Saturday, February 23, 2013

Skyfall: Ten Frames

Back in our November review of Skyfall we briefly discussed the film's cinematography, outstanding not only for a Bond film but any action picture. In fact we seldom see such attention to lighting, staging, and color-palette in any mainstream feature. Yet Skyfall always keeps it simple, never venturing into distracting techniques for the sake of novelty or variety. The lighting and camera work remain ever at the service of the story, making it more, not less effective, and explaining why three people standing around talking in Skyfall is more interesting than all 88 minutes of Die Hard 5.

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1. In this sequence, Bond has tailed an assassin up a Shanghai tower and having caught up with him, must pass through several glass corridors to seize his quarry. We've seen this setup many times before, but during the day. At night, the flashing fluorescent lights of the scrolling billboards not only adds visual energy and tension to Bond's silent stalking, but also tweaks the action, allowing Bond to camouflage amidst the shadows. The lighting also forces us to question which is the reflection and just how far Bond is from his target.

The simple silhouettes of the second frame and contrast of color in the third are typical of Skyfall.

2. The effect of this shot is so clear that one misses the technique: the three characters, standing at three different depths, form a triangle which contrasts the three arches behind them, also at three different depths. The blocking and set complement and amplify the tension of the exchange, a technique we see throughout Skyfall.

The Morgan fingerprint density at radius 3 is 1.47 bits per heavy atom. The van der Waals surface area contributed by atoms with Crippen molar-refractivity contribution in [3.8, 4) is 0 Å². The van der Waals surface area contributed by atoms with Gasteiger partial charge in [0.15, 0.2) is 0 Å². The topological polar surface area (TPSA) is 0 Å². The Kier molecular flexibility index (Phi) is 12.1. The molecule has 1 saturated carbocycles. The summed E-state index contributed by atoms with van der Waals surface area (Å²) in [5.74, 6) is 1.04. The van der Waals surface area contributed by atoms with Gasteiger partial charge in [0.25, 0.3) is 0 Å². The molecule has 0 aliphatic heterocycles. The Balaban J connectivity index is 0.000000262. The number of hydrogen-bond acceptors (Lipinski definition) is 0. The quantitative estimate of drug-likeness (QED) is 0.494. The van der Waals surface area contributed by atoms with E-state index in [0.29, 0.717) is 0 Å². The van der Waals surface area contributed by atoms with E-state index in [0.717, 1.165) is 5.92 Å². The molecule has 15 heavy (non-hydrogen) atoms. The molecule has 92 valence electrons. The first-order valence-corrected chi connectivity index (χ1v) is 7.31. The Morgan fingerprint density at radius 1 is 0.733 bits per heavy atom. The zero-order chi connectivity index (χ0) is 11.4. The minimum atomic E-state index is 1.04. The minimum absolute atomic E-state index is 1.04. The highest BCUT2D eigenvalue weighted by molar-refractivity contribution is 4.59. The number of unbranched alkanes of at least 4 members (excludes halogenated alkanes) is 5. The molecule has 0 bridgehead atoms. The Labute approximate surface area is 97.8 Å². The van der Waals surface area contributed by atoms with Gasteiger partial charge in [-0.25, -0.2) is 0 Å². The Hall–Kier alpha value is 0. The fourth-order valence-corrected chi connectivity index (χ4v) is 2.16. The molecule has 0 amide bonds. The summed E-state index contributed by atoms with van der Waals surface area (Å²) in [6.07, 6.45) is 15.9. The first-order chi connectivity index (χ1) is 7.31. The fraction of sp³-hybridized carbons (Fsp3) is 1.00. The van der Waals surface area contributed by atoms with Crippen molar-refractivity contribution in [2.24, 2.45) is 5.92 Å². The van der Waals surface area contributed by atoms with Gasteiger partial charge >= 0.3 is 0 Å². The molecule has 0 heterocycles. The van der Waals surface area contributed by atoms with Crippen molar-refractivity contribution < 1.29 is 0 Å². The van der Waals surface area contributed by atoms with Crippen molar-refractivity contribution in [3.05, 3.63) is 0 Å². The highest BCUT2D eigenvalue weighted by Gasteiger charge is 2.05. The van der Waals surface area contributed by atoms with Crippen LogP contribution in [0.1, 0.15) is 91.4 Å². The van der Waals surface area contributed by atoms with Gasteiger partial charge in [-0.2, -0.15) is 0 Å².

3. This is a bravura sequence, regrettably exploited in the trailer, and exemplifies how Skyfall keeps Bond front and center.

4. Another shot to take for granted, notice how the opaque lamps function as a middle-ground and how their solid, intense color and placement parallel to the characters amplify the tension of the exchange between Bond and Severine. 

5. Simple simple simple. This shot is very much like the bravura ones above, only Bond is no longer dominant even though he's front and center. Here, the parallel lines of the windows and servers draw our attention to Bond's newly diminished scale. Still front and center, but weak: an effective subversion. 

6. This is probably the most clever and symbolic shot of Skyfall. Notice how there is one reflection of Silva for every other character, and one of them is reflected right onto Bond, brilliantly reflecting the dialogue of this scene and, in fact, the theme of the movie. 

7. Classic, just classic.

8. An old trick at work here, with the motion of Bond's shotgun, angled back, and M leaning forward, converging on the space, the tension, between them. This in fact contrasts the dialogue of the scene in which Bond forgives her. The shot also reflects their differing roles and personalities, Q thinking and Bond ready to fire.

9. This was a clever opportunity for contrast, the burning mansion shining orange through the ice and the frigid black water beneath. 

10. I like the contrast of this face-off with Bond's left hand in his pocket and M's left arm in a sling. Will there be a conflict between the supposed desk-jockey and the agent? And what's in between them, on the desk, but the mission.

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